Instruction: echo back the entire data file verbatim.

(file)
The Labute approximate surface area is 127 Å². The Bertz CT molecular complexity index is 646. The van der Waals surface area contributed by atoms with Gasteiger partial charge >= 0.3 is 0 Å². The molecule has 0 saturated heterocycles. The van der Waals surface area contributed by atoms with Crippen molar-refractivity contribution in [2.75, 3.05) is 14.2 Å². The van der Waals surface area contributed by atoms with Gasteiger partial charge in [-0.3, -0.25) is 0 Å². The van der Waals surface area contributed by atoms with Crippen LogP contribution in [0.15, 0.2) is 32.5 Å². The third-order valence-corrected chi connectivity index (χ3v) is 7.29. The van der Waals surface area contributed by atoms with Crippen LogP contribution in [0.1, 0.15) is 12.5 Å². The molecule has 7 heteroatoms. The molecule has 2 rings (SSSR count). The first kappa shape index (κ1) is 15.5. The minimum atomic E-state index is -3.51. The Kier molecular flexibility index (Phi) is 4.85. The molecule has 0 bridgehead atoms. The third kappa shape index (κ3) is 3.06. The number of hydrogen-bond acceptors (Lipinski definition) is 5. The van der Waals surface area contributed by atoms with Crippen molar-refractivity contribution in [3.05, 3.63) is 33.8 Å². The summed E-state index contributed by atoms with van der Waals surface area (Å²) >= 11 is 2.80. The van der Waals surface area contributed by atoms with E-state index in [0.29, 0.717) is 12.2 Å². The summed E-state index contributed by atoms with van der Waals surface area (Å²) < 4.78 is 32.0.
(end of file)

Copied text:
The Labute approximate surface area is 127 Å². The Bertz CT molecular complexity index is 646. The van der Waals surface area contributed by atoms with Gasteiger partial charge >= 0.3 is 0 Å². The molecule has 0 saturated heterocycles. The van der Waals surface area contributed by atoms with Crippen molar-refractivity contribution in [2.75, 3.05) is 14.2 Å². The van der Waals surface area contributed by atoms with Gasteiger partial charge in [-0.3, -0.25) is 0 Å². The van der Waals surface area contributed by atoms with Crippen LogP contribution in [0.15, 0.2) is 32.5 Å². The third-order valence-corrected chi connectivity index (χ3v) is 7.29. The van der Waals surface area contributed by atoms with Crippen LogP contribution in [0.1, 0.15) is 12.5 Å². The molecule has 7 heteroatoms. The molecule has 2 rings (SSSR count). The first kappa shape index (κ1) is 15.5. The minimum atomic E-state index is -3.51. The Kier molecular flexibility index (Phi) is 4.85. The molecule has 0 bridgehead atoms. The third kappa shape index (κ3) is 3.06. The number of hydrogen-bond acceptors (Lipinski definition) is 5. The van der Waals surface area contributed by atoms with Crippen molar-refractivity contribution in [3.05, 3.63) is 33.8 Å². The summed E-state index contributed by atoms with van der Waals surface area (Å²) >= 11 is 2.80. The van der Waals surface area contributed by atoms with E-state index in [0.29, 0.717) is 12.2 Å². The summed E-state index contributed by atoms with van der Waals surface area (Å²) < 4.78 is 32.0.